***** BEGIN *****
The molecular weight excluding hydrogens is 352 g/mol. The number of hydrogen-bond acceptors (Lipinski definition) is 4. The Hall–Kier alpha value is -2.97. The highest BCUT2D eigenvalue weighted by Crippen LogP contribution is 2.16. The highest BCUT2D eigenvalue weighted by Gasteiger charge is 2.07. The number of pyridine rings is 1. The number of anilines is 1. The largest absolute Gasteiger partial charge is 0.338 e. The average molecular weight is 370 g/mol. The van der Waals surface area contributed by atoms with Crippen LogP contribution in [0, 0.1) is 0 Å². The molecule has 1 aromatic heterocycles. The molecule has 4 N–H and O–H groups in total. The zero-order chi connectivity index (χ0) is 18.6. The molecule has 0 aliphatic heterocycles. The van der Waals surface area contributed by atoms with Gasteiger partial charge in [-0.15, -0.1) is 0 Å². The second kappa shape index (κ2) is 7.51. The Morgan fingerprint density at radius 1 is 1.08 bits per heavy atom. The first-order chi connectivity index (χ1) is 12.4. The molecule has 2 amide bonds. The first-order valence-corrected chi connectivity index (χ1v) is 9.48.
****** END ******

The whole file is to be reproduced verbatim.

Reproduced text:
The molecular weight excluding hydrogens is 352 g/mol. The number of hydrogen-bond acceptors (Lipinski definition) is 4. The Hall–Kier alpha value is -2.97. The highest BCUT2D eigenvalue weighted by Crippen LogP contribution is 2.16. The highest BCUT2D eigenvalue weighted by Gasteiger charge is 2.07. The number of pyridine rings is 1. The number of anilines is 1. The largest absolute Gasteiger partial charge is 0.338 e. The average molecular weight is 370 g/mol. The van der Waals surface area contributed by atoms with Crippen LogP contribution in [0, 0.1) is 0 Å². The molecule has 1 aromatic heterocycles. The molecule has 4 N–H and O–H groups in total. The zero-order chi connectivity index (χ0) is 18.6. The molecule has 0 aliphatic heterocycles. The van der Waals surface area contributed by atoms with Gasteiger partial charge in [-0.15, -0.1) is 0 Å². The second kappa shape index (κ2) is 7.51. The Morgan fingerprint density at radius 1 is 1.08 bits per heavy atom. The first-order chi connectivity index (χ1) is 12.4. The molecule has 2 amide bonds. The first-order valence-corrected chi connectivity index (χ1v) is 9.48.